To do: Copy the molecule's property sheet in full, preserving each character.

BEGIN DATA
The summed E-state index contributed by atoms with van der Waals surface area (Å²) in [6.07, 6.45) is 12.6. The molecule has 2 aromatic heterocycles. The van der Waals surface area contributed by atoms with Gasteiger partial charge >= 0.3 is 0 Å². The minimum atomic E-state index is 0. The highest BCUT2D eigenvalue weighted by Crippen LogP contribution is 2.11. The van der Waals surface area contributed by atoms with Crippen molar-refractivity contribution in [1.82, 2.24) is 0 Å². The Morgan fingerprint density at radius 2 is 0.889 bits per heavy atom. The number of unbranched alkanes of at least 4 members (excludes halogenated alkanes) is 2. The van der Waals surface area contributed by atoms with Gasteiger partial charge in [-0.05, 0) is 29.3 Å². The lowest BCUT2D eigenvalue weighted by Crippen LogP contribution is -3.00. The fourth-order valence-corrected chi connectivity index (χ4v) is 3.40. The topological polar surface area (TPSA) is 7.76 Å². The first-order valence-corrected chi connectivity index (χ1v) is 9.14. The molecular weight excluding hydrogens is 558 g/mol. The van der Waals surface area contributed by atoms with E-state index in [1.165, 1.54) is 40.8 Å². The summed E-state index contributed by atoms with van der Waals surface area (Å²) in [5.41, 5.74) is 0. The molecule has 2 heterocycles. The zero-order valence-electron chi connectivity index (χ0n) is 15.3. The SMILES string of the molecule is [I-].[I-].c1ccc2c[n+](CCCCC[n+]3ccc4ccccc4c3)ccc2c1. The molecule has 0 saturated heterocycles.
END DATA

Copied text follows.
The summed E-state index contributed by atoms with van der Waals surface area (Å²) in [6.07, 6.45) is 12.6. The molecule has 2 aromatic heterocycles. The van der Waals surface area contributed by atoms with Gasteiger partial charge >= 0.3 is 0 Å². The minimum atomic E-state index is 0. The highest BCUT2D eigenvalue weighted by Crippen LogP contribution is 2.11. The van der Waals surface area contributed by atoms with Crippen molar-refractivity contribution in [1.82, 2.24) is 0 Å². The Morgan fingerprint density at radius 2 is 0.889 bits per heavy atom. The number of unbranched alkanes of at least 4 members (excludes halogenated alkanes) is 2. The van der Waals surface area contributed by atoms with Gasteiger partial charge in [-0.05, 0) is 29.3 Å². The lowest BCUT2D eigenvalue weighted by Crippen LogP contribution is -3.00. The fourth-order valence-corrected chi connectivity index (χ4v) is 3.40. The topological polar surface area (TPSA) is 7.76 Å². The first-order valence-corrected chi connectivity index (χ1v) is 9.14. The molecular weight excluding hydrogens is 558 g/mol. The van der Waals surface area contributed by atoms with E-state index in [1.165, 1.54) is 40.8 Å². The summed E-state index contributed by atoms with van der Waals surface area (Å²) in [5.41, 5.74) is 0. The molecule has 2 heterocycles. The zero-order valence-electron chi connectivity index (χ0n) is 15.3. The SMILES string of the molecule is [I-].[I-].c1ccc2c[n+](CCCCC[n+]3ccc4ccccc4c3)ccc2c1. The molecule has 0 saturated heterocycles.